Green Day vs. American Idiot

There’s something magical about a rock concert. As an audience member you never know what’s going to happen. Heck, even the band probably doesn’t know what’s going to happen half the time. From the time that band steps onto the stage, until the moment they take their final bows, anything is possible. This limitless potential is part of what makes rock concerts so enthralling. At any given concert the crowd’s excitement is almost palpable as it anxiously waits to see what remarkable performance is in store for them on that particular night. The anticipation of the unknown is what whips crowds into a frenzy, and for good reason. Most of the greatest moments in live music history have been spontaneous explosions of musical tenacity, like Jimi Hendrix lighting his guitar on fire at the Montery Pop Festival, or Bob Dylangoing electric” at the Newport Folk Festival in 1965. Similar to sports tickets, whenever someone purchases a ticket to a live concert, he or she is purchasing a chance to witness history.

Broadway musicals on the other hand, offer a different type of experience. They can be equally, if not more entertaining than a concert, depending on the tastes of the ticket buyer. Involving a plot, and actors, rather than just a band, musicals are usually more intricate productions than straight up concerts. Traditionally, musicals have utilized show-tunes, melody and harmony driven musical numbers that are known more for memorable melodies than energizing instrumentation. However, in recent years more and more musicals have transitioned into using rock music, with electric guitars and pounding drums, rather than orchestras with piccolos and trombones. Beginning with Hair, and continuing with shows such as Rent, these rock musicals have promoted their high-octane shows, attempting to cater to a younger audience. However, having actors headbanging and playing guitar on stage does not necessarily make these musicals a more electrifying experience than a real rock-n’-roll concert. In order to shed a little more light on the concert vs. musical debate, we here at SeatGeek decided to focus in on Green Day‘s new Broadway Musical American Idiot, and compare ticket prices for the show, to prices of Green Day concerts over the past 2 years.

*Green Day concert ticket data is blue, American Idiot Ticket data is gray.

The data paints an interesting picture for us. One thing that is evident from these statistics is that American Idiot is not a flop. In fact tickets to the Tony-nominated musical are transacting at a higher average price ($140) than tickets to a live Green Day concert in 2010, ($127.31) and the show has already grossed over $11.5 million since its debut on April 20th. American Idiot is also outselling other top shows such as The Lion King and Billy Elliot on the secondary market.

Before we anoint American Idiot, “bigger than the band” however, we must first take a look at any other variables that could contribute to these results. The comparative ticket data may be slightly misleading due to the discrepancy in ticket supply. The St. James Theatre, in which American Idiot plays, has a capacity of only 1623 patrons, whereas Green Day’s tours have taken them through arenas with capacities over ten times the St. James’. As tickets for American Idiot are more scarce, the prices are correspondingly higher.

Changes in Green Day Tickets

While analyzing the data, we were also struck by interesting trends in Green Day concert tickets themselves. When looking at ticket purchases year over year, we noticed a significant increase in transacted ticket prices; prices jumped from an average of $62.41 in 2009 to over $127 in 2010, an increase of almost 104%! This increase is even more remarkable considering that Green Day’s 2009 summer tour was in support of a brand new album, 21st Century Breakdown, released on May 15th 2009, the long-awaited follow up to 2004’s Grammy winning American Idiot. Nevertheless, prices for concerts over a year later are more than twice what they were for the 21st Century Breakdown tour.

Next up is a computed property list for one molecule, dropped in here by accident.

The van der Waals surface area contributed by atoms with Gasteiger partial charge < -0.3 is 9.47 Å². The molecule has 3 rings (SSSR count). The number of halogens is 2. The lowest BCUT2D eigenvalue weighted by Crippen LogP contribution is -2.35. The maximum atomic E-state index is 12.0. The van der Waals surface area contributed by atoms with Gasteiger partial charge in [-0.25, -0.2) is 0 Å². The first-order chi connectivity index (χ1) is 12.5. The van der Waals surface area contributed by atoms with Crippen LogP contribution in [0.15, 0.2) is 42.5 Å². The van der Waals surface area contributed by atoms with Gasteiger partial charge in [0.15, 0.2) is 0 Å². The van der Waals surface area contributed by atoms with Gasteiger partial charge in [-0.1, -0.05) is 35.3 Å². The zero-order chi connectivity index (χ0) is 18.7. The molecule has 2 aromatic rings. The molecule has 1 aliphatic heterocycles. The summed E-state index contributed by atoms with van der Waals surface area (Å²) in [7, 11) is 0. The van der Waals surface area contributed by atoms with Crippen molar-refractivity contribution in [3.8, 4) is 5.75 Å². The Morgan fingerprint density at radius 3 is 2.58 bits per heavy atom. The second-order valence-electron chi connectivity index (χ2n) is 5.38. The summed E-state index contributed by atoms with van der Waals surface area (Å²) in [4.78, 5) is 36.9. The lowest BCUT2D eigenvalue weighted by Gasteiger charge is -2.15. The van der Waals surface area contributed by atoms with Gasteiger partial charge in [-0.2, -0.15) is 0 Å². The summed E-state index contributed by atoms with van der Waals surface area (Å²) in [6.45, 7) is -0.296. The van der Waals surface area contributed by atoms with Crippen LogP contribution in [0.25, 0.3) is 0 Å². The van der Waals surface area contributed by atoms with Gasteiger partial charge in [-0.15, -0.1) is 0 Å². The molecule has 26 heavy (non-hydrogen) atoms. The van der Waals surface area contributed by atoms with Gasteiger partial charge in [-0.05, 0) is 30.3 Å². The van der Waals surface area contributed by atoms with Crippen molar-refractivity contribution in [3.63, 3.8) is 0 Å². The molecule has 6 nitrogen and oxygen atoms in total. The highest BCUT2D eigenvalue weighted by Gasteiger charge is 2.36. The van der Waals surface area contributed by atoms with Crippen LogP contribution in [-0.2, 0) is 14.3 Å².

Green Day tickets have also increased relative to other high grossing tours of the past two years. As seen in the graph below, in 2009 tickets for Green Day were significantly cheaper than other big name acts, despite their new album.

Conversely in 2010, although still not comparable to the absolute highest grossing concerts of the year, Green Day concerts are clearly in the upper echelon of secondary market ticket prices.

We then decided to compare Green Day’s year by year prices to other bands. Out of five bands that toured in both 2009 and 2010, surprisingly all five of their average transacted ticket prices increased from 2009 to 2010. However, Green Day’s ticket prices increased year over year far more than any of the other artists.

Conclusion: It’s Good For the Show & Good for the Band

While it is unwise to assume causation from correlation, it appears that the successful production of American Idiot on the stage, has reinvigorated Green Day fans, and driven up demand for their concerts. There are very few alternate variables that could have affected ticket prices this dramatically. During the time between their 2009 and 2010 tours, they have released no new albums, won no new musical awards, and have been generally un-newsworthy in every way, except for the press surrounding American Idiot the musical. It appears that far from hurting Green Day’s punk image, or drawing fans away from the band’s performances themselves, the theatrical appearance of American Idiot has thrived, and helped Green Day enter the new decade as popular as ever.

For a comparison of the two experiences, here are three videos of American Idiot (the song): an excerpt from the Broadway presentation, the original music video, and a video of Green Day performing the song live in concert. Enjoy.

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